(i.e., a report after discussion), which summarized the discussions held in the first week of the synod.
As with most things regarding the Synod or the Church in general there are narrative reactions with people always looking for major changes in the Church and those who panic that such changes are going to happen. The truth isn’t always in the middle, although with Vatican documents the truth is usually in the muddle.
The invaluable Thomas L. McDonald posts a initial reaction on a first pass through the document Fisking the Synod “Relatio”. Well worth reading in full.
It’s a summary of the discussion as it stands. Most of it is very good. Out of 58 paragraphs, about four are awful.
Which means that all the attention (media and otherwise) will be on those four paragraphs. Unfortunately the awful paragraphs are truly awful and remove clarity in an area that is such a modern hot issue. Fr Longenecker posts regarding this I fear this is ill thought out, sentimentalist, wishy washy, secularist nonsense.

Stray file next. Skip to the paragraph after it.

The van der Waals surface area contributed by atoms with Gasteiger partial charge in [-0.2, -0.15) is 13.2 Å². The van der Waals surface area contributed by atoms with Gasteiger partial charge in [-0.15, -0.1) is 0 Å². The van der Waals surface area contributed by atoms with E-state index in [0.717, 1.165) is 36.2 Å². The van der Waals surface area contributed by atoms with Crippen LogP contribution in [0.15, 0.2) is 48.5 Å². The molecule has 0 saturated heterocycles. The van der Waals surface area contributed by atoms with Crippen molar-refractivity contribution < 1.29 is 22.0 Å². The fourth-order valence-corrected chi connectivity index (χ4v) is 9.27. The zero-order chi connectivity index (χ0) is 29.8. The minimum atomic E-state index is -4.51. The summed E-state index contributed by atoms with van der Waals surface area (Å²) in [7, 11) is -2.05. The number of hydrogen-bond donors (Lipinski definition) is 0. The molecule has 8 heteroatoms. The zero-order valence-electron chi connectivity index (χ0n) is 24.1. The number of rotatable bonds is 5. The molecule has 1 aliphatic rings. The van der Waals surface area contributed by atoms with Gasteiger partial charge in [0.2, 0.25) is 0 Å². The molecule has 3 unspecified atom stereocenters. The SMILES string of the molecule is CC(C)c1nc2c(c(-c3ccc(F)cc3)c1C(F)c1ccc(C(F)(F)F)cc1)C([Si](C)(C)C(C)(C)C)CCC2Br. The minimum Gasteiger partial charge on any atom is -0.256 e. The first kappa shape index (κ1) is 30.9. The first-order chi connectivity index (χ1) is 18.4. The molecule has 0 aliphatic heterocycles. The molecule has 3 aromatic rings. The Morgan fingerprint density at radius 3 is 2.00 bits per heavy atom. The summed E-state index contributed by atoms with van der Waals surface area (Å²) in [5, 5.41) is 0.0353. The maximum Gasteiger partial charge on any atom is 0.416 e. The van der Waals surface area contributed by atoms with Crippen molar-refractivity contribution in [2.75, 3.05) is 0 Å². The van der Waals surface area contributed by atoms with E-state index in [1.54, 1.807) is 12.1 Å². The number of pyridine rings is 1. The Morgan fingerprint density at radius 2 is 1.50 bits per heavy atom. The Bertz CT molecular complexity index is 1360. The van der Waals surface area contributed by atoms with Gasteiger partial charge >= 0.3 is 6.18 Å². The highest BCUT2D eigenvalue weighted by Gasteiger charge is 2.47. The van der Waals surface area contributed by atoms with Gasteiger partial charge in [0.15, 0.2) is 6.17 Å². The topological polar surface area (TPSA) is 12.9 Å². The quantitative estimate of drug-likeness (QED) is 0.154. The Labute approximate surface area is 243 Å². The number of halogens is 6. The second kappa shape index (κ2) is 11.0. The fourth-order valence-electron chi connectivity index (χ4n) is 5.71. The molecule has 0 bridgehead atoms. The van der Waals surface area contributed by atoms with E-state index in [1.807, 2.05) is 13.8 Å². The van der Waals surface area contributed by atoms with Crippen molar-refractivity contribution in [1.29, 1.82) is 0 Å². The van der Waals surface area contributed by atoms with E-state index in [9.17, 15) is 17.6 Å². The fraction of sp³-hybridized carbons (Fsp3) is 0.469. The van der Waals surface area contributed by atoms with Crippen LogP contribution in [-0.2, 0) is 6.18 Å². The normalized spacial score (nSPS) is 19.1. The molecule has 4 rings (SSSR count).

Since the “law of gradualness” has been much discussed recently along with showing up in this document it is very helpful to read The Law of Gradualness: 12 things to know and share. A couple of points he makes specifically regarding this subject and the document released.
10) Is this same understanding of the law of gradualness present in Familiaris Consortio and the Vademecum for Confessors?
It does not appear so. At least from what has been said thus far, it appears more to reflect the “gradualness of law” that was warned against in those documents, according to which a decisive break with sin is not required before receiving absolution and holy Communion, and in which a different standard of what constitutes sin would be applied to some than is applied to others.
11) Does the Relatio change Church teaching regarding the law of gradualness?
No. The Relatio is a summary what various bishops proposed in discussions. It is not a document of the Magisterium.
The document accurately reports that one group of bishops proposed this—and that others opposed it—but it does nothing to change Church teaching.
John Thavis, a reporter covering the Vatican, called it a “Pastoral earthquake” and that terminology has spread out into plenty of article. Although as we know from scripture, God is not in the Earthquake. Plus after reading John Thavis’ book “The Vatican Diaries”, I am not impressed by his analysis in general.
“Acts of the Apostasy” has some humorous analysis BREAKING! JERUSALEM COUNCIL ISSUES REPORT; CHRISTIANS BRISTLE